The reputation of the UMD and Minnesota hockey culture is legendary. We asked Huey about that and she agreed. “ Bulldog hockey is a tradition of excellence. You walk down the halls of Amsoil Arena and see the pictures and banners of some of the greatest hockey players who once walked those very same halls and wore a Bulldog jersey. You become a family with your teammates and staff. You become close with the community. Televised games, attendance averaging 2,000, 3,000 fans each game. Duluth is a hockey town. Being able to put on that Bulldog sweater was an honor.” Two recent additions to our Whale Pod, Michelle Lowenhielm & Katerina Mrazova were teammates of Huey’s at UMD. We asked her if she could tell the fans anything about what to expect from them. She replied “ I was fortunate to play with both Lowenhielm and Katka. They are both hard working, talented hockey players and even better people off the ice. I’d tell the fans that they are both very fun players to watch. Also I always joke around with Katka and call her Datysuk ‘cause she has filthy hands.” Anyone not impressed by that last reference, please check out some YouTube video of Pavel Datsyuk, the “Magic Man” doing his thing for the Detroit Red Wings or Team Russia,
Cetacean Nation also solicited Huey’s thoughts on the expansion to Minnesota with the addition of the Whitecaps, and the state of the NWHL. She opined “The hockey community in Minnesota is like nothing else I’ve ever seen. Some of my favorite hockey memories on and off the ice took place during my time in Minnesota. It was an incredible experience to play hockey in the “state of hockey”. I think it’s fantastic that Minnesota now has a NWHL team. The league seems to be taking steps forward each and every season which is great to see. Last season we got the opportunity to play in Pittsburgh which was a lot of fun. We had a great turn out. I wouldn’t be surprised if down the road there was a team in Pittsburgh. I’m going to throw Wisconsin and maybe another Minnesota team on that list as well.” Huey continued ”Growing up, I honestly didn’t focus too much on playing college hockey or even professional hockey. Of course it has always been a dream of mine [to play division 1 college hockey and professional hockey] but I simply played because I loved to play the game. Throughout most of my career there were no professional women’s leagues in north America. The NWHL has given players the opportunity not only to play professionally but also continue playing the game after college. Prior to the NWHL and CWHL, your hockey career ended after your last game in college whether you wanted to stop playing or not. Now players have the choice to continue playing.”Cetacean Nation agrees, and reiterates that the Future is Female, and the Future is Now. And all of hockey and society will be better as that grows.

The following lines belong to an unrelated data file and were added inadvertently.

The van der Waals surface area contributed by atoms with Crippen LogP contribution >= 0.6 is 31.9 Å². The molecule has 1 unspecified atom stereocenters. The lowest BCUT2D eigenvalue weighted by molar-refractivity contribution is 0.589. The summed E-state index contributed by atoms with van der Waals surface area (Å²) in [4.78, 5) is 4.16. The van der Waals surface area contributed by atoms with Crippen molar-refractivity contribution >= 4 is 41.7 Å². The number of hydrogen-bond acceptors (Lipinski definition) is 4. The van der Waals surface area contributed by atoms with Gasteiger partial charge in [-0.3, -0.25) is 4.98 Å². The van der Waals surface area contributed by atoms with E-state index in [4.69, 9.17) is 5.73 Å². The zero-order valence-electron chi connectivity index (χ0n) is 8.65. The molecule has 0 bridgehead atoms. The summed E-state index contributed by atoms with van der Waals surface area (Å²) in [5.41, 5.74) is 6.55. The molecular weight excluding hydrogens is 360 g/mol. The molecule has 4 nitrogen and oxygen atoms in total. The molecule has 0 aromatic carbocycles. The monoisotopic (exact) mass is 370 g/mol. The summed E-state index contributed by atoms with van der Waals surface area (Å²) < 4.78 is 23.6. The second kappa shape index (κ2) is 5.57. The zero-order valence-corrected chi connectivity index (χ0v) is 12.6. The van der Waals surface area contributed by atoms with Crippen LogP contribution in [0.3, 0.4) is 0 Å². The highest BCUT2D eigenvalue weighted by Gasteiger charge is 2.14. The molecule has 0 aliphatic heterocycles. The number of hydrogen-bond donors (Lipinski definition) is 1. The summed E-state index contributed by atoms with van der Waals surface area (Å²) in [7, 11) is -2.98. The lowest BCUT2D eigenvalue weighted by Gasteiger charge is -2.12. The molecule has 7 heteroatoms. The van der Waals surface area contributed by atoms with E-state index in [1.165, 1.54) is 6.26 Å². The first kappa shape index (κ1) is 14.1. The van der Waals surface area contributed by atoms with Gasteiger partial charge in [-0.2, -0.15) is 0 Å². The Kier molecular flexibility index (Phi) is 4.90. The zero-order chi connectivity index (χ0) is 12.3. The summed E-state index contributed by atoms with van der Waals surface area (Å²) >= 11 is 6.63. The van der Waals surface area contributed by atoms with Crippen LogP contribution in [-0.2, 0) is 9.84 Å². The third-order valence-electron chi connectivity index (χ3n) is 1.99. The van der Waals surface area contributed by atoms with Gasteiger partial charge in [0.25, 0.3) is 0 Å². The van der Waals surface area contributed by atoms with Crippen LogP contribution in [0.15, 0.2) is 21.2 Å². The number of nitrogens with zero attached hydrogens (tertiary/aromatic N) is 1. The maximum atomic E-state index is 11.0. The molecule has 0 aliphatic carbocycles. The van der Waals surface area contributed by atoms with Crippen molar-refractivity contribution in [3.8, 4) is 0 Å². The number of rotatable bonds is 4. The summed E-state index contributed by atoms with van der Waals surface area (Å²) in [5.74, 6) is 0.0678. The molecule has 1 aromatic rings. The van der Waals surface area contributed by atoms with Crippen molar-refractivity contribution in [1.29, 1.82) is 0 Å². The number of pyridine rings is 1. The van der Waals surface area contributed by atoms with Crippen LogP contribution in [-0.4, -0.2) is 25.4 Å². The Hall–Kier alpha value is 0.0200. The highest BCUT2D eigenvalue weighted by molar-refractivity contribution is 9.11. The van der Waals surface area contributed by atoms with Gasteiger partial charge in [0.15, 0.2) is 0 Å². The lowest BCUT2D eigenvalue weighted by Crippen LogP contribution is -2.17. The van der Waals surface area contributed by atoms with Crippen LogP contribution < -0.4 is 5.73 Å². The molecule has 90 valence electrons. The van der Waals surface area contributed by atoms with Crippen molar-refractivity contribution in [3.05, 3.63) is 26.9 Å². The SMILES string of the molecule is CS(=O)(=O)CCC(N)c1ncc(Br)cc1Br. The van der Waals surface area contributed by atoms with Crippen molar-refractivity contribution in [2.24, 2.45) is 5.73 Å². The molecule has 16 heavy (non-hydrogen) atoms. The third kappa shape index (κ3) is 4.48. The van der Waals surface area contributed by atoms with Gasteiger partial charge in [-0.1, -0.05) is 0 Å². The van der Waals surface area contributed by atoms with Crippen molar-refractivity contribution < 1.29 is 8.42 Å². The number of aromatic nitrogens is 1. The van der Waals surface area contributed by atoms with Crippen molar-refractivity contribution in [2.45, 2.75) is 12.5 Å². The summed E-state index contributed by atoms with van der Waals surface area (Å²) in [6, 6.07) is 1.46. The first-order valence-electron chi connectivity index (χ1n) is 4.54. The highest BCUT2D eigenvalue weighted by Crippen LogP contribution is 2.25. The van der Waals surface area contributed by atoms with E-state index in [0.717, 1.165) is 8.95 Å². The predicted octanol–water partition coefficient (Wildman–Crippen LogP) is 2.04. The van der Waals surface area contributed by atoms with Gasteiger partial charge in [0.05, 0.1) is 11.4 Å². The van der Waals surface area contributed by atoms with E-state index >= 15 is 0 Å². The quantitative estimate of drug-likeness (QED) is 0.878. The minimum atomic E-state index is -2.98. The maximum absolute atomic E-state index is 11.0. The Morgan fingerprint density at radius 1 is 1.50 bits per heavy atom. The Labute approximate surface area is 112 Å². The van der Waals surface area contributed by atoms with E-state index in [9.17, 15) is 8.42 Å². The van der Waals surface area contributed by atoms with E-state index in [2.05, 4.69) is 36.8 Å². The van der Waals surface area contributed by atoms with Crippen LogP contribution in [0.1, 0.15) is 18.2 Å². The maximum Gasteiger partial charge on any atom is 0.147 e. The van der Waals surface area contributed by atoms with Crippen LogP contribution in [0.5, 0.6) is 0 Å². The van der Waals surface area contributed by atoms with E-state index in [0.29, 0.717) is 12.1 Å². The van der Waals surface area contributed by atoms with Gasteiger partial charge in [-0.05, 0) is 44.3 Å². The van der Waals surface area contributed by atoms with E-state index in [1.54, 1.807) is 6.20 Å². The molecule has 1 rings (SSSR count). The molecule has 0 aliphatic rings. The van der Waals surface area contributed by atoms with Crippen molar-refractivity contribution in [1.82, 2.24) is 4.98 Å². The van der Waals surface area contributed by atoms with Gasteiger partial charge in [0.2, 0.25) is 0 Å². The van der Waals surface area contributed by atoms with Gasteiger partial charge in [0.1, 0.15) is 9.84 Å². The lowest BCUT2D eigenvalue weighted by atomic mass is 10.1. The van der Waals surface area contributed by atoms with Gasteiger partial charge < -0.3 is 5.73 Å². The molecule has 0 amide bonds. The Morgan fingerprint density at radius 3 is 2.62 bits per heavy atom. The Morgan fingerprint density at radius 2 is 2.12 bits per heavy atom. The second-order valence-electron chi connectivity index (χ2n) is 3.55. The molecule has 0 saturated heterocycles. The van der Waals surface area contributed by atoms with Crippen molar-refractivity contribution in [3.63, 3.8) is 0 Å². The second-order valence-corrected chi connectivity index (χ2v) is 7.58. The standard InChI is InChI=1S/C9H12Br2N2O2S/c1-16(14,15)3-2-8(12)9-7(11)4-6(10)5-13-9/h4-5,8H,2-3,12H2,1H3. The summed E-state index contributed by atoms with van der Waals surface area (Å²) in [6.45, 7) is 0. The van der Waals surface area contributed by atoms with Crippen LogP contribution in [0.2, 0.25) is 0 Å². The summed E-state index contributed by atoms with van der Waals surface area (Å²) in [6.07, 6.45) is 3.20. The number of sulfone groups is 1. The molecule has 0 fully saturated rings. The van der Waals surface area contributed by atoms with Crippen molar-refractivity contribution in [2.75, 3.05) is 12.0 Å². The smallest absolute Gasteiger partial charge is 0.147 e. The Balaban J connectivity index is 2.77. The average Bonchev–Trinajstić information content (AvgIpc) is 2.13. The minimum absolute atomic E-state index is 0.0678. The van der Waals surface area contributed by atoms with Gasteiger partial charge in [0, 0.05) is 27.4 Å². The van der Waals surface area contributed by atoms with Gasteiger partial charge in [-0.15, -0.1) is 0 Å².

Huey concluded her remarks by offering these words of gratitude for her NWHL career to date. “I’ve had a great time playing in Connecticut for the past two seasons. I’d like to thank all of the fans for your support and contribution to the memories I’ve made. I’d also like to thank my teammates, the Connecticut Whale organization, the NWHL and my family. My family have been my biggest supporters since day one and without them I wouldn’t be who I am today both on and off the ice.”
Fins Up to our #43 Huey Huertas, and her life of not backing down, on or off the ice.